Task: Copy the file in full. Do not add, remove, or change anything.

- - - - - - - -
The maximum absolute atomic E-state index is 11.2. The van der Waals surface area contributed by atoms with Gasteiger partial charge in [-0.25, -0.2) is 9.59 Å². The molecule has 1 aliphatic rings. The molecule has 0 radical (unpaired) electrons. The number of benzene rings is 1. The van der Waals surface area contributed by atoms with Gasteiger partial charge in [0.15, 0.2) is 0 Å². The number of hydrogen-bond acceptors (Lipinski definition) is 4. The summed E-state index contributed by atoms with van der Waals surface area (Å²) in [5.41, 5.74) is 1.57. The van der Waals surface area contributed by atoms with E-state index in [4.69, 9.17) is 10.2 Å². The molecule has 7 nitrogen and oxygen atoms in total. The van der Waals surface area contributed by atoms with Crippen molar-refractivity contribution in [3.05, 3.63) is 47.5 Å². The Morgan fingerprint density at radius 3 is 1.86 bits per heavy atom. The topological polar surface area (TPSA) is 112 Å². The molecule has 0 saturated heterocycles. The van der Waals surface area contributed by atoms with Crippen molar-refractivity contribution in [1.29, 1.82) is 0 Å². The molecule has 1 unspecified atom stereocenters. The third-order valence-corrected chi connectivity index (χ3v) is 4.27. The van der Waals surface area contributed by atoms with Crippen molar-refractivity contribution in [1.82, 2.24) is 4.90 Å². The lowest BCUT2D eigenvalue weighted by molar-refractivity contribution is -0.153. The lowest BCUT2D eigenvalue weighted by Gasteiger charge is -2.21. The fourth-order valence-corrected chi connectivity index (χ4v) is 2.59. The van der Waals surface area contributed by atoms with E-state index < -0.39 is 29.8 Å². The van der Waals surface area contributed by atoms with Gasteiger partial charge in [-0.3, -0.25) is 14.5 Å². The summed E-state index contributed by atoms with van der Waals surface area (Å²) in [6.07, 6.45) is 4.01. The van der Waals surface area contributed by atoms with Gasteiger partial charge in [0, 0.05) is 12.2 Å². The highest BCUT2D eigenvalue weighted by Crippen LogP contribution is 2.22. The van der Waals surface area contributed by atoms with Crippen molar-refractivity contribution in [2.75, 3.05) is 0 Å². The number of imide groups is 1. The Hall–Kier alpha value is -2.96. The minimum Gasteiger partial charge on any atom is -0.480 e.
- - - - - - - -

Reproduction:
The maximum absolute atomic E-state index is 11.2. The van der Waals surface area contributed by atoms with Gasteiger partial charge in [-0.25, -0.2) is 9.59 Å². The molecule has 1 aliphatic rings. The molecule has 0 radical (unpaired) electrons. The number of benzene rings is 1. The van der Waals surface area contributed by atoms with Gasteiger partial charge in [0.15, 0.2) is 0 Å². The number of hydrogen-bond acceptors (Lipinski definition) is 4. The summed E-state index contributed by atoms with van der Waals surface area (Å²) in [5.41, 5.74) is 1.57. The van der Waals surface area contributed by atoms with E-state index in [4.69, 9.17) is 10.2 Å². The molecule has 7 nitrogen and oxygen atoms in total. The van der Waals surface area contributed by atoms with Crippen molar-refractivity contribution in [3.05, 3.63) is 47.5 Å². The Morgan fingerprint density at radius 3 is 1.86 bits per heavy atom. The topological polar surface area (TPSA) is 112 Å². The molecule has 0 saturated heterocycles. The van der Waals surface area contributed by atoms with Crippen molar-refractivity contribution in [1.29, 1.82) is 0 Å². The molecule has 1 unspecified atom stereocenters. The third-order valence-corrected chi connectivity index (χ3v) is 4.27. The van der Waals surface area contributed by atoms with Crippen molar-refractivity contribution in [1.82, 2.24) is 4.90 Å². The lowest BCUT2D eigenvalue weighted by molar-refractivity contribution is -0.153. The lowest BCUT2D eigenvalue weighted by Gasteiger charge is -2.21. The fourth-order valence-corrected chi connectivity index (χ4v) is 2.59. The van der Waals surface area contributed by atoms with E-state index < -0.39 is 29.8 Å². The van der Waals surface area contributed by atoms with Gasteiger partial charge in [-0.3, -0.25) is 14.5 Å². The summed E-state index contributed by atoms with van der Waals surface area (Å²) in [6.07, 6.45) is 4.01. The van der Waals surface area contributed by atoms with Gasteiger partial charge in [0, 0.05) is 12.2 Å². The highest BCUT2D eigenvalue weighted by Crippen LogP contribution is 2.22. The van der Waals surface area contributed by atoms with Crippen molar-refractivity contribution in [2.75, 3.05) is 0 Å². The number of imide groups is 1. The Hall–Kier alpha value is -2.96. The minimum Gasteiger partial charge on any atom is -0.480 e.